Defense Energy Seminar examines Air Force, Navy fuel management
By MC2 Taylor Vencill
Energy officials from Naval Postgraduate School’s (NPS) Energy Academic Group and the U.S. Air Force discussed fuel management issues facing the military services and shared ideas about how to optimize fuel resources during the latest Defense Energy Seminar, Mar. 1.
The seminar, titled “Air Force Operational Energy,” featured retired Col. William Spacy, Chief, Current Operations & Aviation Energy Policy, Office of the Deputy Assistant Secretary of the Air Force, Operational Energy as a guest lecturer. The responsibility of his office is to find ways to increase operational efficiency and make better use of energy resources.
“Our primary focus is on helping the Air Force optimize how we conduct flying operations in order to get the maximum combat power out of the resources that we are given,” said Spacy. “We’re about learning how to improve how the Air Force conducts operations and procures equipment so that we can deliver more combat power with less fuel.”
The seminar discussions focused on what approaches the Air Force and Navy use to maximize their resources, namely fuel, to exchange ideas and understand potential applications to fuel management.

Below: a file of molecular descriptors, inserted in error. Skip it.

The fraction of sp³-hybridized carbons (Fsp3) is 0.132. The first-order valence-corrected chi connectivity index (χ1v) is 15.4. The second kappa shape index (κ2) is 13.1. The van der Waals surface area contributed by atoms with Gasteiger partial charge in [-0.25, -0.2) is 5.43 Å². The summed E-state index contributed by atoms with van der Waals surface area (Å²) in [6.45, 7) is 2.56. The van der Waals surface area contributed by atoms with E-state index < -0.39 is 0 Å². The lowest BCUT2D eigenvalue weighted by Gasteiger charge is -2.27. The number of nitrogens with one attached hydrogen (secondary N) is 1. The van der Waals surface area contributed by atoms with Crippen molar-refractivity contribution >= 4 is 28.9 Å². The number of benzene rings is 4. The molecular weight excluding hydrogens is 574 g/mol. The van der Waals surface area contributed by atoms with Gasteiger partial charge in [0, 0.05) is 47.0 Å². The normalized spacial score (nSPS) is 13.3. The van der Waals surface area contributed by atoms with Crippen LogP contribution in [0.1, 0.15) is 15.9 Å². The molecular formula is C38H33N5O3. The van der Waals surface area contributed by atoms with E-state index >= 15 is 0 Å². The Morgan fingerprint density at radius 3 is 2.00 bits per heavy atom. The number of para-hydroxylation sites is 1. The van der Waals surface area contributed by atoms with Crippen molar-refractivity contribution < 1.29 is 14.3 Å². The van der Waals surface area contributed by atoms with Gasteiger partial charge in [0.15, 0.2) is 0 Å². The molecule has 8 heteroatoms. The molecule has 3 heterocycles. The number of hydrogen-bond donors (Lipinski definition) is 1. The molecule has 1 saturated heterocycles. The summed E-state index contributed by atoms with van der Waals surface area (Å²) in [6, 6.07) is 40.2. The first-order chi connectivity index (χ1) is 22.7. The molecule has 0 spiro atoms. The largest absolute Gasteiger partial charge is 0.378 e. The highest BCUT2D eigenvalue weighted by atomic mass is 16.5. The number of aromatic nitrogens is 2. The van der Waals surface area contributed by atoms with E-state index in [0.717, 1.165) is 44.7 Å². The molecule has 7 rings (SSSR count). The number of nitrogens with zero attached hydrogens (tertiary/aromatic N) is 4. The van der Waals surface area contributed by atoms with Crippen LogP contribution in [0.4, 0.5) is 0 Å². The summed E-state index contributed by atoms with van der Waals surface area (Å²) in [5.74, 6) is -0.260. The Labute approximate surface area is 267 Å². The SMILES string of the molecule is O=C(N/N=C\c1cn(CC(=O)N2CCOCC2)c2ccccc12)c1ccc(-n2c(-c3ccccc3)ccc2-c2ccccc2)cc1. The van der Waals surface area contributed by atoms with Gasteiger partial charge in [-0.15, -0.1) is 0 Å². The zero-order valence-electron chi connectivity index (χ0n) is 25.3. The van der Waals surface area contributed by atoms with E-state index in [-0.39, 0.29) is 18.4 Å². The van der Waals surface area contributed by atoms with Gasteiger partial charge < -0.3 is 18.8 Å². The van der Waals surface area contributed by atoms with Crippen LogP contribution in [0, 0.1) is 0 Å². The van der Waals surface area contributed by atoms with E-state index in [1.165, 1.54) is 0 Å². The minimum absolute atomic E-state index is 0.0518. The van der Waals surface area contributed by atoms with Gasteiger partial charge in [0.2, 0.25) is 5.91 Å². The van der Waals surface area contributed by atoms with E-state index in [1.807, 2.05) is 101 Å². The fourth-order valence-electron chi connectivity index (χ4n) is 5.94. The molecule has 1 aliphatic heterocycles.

“One thing we look at is how we conduct operations, with the processes and tools that support it, and how the planners can build more efficient plans,” said Spacy. “We also look at technology, new air frame designs and engine designs that can lower fuel consumption so that when we’re in a fuel constrained environment, we can still fly as many missions as we need to without running into fuel problems.”
By examining how the Air Force manages its fuel resources, the NPS students and faculty involved in the seminar received a glimpse of some of the issues facing the other components of the Department of Defense (DOD).
“The Air Force is the biggest fuel user in the DOD,” said Kevin Maher, program officer for the Energy Academic Group. “They have brought some of their issues here to NPS because maybe a professor or student is interested in researching that type of problem.
“This is where academics meets the road,” continued Maher. “It’s about getting the people who come to us with real problems connected with the right people to provide them real solutions.”
By the seminar’s end, the collaborative atmosphere allowed guests, faculty and students to think collectively and in innovative ways to address resource management issues that affect both the Air Force and the Navy.
The seminar essentially brought problems and innovations to the forefront exposing everyone to innovation, technology, and solutions that will better optimize the way the military services do things, said Maher.
NPS' academic programs in Defense Energy are supplemented by a seminar series which provides a forum for leading voices within the field, practitioners, and other Defense Energy influencers.
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